One of the reasons some people are optimistic about documentary editions is that digital facsimiles of source documents might be republished and reused to a higher degree than other segments in an edition. But this is far from certain and will depend on what approach the digitizing agent (such as a library) will take with respect to putting e.g. Creative Commons Public Domain Mark (PDM) seals on the digital files. It will also depend on the development of orphan works legislation (Martinez and Terras 2019).
Again, a heightened awareness of this on the basis of a dedicated image criticism would serve as an incentive for scholarly editors to increase the transparency of the production history of such images and to subject their degree of authenticity and (un)certainty to better scrutiny. Digital facsimiles are still being treated with less rigour and interest than expected in the field of scholarly text editing. The paradigmatic mode of this field still is the text transcription, and the role of the picture as a subordinate illustration has probably been transferred from the printed to the digital realm.
In order for this to change, editors and users need to treat the images with the same demands for authenticity, detail, and transparency that we apply to text transcriptions. Exhaustive metadata for the images, for instance, will be of paramount importance, providing information about states, production history, and digital provenance. What is missing for many current digital facsimiles in editions and digitized collections is the historical-bibliographical link between, on the one hand, what we see on the screen and, on the other, a particular identified artefact in a physical collection. In other words, which document was actually used when producing a given digital facsimile?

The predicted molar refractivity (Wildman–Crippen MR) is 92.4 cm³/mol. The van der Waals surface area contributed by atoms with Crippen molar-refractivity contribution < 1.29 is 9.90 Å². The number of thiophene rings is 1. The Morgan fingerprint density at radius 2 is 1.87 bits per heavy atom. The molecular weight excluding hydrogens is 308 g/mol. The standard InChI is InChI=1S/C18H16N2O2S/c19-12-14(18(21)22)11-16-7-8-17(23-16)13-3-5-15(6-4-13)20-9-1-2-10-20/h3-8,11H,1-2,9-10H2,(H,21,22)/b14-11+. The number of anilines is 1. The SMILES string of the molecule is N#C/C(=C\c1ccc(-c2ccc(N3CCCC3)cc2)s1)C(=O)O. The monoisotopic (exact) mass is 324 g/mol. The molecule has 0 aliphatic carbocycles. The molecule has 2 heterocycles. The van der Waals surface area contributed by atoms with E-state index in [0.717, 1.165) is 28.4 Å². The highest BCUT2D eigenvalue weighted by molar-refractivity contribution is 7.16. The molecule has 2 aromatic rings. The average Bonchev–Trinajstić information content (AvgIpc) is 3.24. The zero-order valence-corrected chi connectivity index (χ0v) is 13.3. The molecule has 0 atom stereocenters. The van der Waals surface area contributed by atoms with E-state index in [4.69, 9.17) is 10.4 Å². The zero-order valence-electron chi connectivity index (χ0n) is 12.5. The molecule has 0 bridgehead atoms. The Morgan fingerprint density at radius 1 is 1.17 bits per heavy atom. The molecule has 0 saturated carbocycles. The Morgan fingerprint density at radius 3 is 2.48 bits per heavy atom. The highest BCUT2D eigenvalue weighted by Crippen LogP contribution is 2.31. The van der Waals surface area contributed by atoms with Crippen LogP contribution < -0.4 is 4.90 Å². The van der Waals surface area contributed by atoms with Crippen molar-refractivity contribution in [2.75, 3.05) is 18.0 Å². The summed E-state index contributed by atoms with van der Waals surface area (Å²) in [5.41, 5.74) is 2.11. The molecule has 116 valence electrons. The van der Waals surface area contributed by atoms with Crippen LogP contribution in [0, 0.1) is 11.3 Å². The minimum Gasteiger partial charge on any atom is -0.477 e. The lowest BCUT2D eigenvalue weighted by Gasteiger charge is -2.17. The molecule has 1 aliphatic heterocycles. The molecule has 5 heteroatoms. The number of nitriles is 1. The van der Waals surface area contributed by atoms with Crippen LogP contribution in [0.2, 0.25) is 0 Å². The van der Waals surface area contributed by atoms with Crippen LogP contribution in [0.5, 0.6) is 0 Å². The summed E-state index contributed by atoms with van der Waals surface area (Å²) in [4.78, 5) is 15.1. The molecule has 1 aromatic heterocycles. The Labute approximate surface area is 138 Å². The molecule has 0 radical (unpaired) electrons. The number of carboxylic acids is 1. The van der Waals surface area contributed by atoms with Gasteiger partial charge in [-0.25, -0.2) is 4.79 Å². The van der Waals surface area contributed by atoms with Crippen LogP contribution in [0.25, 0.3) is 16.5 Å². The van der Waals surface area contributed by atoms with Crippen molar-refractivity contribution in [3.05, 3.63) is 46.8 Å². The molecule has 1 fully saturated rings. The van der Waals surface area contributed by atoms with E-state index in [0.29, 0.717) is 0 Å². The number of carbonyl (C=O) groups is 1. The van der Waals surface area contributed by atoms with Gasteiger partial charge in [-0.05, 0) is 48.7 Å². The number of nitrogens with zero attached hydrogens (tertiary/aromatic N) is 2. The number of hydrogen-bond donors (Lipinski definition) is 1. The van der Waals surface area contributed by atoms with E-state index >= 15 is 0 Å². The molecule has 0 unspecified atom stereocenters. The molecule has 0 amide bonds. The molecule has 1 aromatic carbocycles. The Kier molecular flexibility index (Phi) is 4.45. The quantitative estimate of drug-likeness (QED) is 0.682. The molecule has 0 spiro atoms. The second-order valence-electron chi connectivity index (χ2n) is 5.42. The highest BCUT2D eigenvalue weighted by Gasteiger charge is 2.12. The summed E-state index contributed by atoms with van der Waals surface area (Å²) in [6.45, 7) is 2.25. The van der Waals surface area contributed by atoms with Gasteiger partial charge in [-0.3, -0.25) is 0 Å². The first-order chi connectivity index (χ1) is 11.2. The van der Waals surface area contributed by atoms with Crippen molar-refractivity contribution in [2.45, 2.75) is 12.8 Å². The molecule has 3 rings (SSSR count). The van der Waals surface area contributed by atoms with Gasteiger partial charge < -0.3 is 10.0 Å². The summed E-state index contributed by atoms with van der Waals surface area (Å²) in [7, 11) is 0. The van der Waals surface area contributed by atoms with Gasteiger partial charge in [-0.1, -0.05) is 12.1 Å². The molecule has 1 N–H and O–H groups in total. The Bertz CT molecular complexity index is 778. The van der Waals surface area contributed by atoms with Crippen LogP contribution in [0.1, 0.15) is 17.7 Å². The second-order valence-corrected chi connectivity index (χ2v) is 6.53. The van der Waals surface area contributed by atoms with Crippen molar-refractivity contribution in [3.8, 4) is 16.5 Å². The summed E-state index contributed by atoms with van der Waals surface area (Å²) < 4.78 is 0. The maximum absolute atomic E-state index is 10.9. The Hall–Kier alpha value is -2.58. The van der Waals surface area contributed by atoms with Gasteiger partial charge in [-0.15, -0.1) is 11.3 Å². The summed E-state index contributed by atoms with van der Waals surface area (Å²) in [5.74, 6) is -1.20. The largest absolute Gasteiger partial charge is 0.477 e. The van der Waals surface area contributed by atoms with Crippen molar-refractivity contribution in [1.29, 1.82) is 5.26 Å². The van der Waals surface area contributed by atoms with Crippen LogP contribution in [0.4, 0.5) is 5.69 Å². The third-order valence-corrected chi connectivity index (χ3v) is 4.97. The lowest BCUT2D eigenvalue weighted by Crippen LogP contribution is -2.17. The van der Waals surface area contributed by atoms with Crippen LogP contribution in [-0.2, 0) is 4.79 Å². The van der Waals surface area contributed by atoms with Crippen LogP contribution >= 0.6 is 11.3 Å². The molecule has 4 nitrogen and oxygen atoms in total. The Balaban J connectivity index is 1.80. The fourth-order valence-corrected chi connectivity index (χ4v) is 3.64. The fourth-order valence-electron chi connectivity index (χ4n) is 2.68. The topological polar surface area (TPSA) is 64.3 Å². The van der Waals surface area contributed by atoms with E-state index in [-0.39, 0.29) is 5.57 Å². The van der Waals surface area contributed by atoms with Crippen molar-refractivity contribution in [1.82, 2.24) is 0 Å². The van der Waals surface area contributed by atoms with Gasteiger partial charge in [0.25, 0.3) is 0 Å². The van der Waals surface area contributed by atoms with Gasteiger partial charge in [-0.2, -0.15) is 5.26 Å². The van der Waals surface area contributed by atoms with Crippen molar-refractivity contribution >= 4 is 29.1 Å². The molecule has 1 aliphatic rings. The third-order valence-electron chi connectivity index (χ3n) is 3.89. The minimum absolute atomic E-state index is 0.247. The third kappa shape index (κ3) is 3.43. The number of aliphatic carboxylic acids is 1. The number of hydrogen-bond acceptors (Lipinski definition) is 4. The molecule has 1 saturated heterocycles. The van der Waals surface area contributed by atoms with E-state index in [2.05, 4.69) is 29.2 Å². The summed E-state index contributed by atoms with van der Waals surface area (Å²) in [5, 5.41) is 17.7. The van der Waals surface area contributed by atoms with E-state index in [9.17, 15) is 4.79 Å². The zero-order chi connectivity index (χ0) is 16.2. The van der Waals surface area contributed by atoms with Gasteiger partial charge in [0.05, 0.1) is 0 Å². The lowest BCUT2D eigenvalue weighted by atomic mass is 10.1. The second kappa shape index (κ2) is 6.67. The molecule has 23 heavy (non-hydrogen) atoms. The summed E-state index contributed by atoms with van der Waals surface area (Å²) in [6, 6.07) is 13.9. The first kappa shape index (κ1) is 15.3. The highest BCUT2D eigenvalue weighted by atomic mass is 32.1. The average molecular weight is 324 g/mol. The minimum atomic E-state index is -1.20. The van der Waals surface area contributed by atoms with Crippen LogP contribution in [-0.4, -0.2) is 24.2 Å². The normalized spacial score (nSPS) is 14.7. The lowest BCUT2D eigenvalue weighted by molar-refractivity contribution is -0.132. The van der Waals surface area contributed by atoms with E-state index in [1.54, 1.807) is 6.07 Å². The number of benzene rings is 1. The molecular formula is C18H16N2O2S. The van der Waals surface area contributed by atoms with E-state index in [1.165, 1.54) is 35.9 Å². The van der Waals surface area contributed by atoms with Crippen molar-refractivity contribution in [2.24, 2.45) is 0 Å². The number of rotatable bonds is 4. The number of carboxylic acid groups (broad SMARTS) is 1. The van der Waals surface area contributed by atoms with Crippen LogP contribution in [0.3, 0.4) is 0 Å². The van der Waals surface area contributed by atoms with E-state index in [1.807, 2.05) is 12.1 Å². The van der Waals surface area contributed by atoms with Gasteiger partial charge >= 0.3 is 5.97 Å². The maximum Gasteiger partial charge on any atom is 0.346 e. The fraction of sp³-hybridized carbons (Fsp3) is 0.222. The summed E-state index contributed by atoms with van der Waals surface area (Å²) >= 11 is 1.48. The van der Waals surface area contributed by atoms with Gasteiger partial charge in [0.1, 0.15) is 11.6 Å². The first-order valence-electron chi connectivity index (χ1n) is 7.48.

6 Autography, allography and reproductions
In the concluding section of this article, let us return to some of the fundamental concepts put forward in the beginning. It seems obvious that issues of identity, imitation, and authenticity surface within digital scholarly editing and library digitization. Difficult problems occur when we are faced with questions such as how can we distinguish an original (in two senses of the word) from a “mere” copy, how similar are the two, and how can we measure the degree of authenticity. One way of pondering those problems is to turn to the realm of philosophical aesthetics. Let us briefly have a look at a couple of discussions concerning such problems.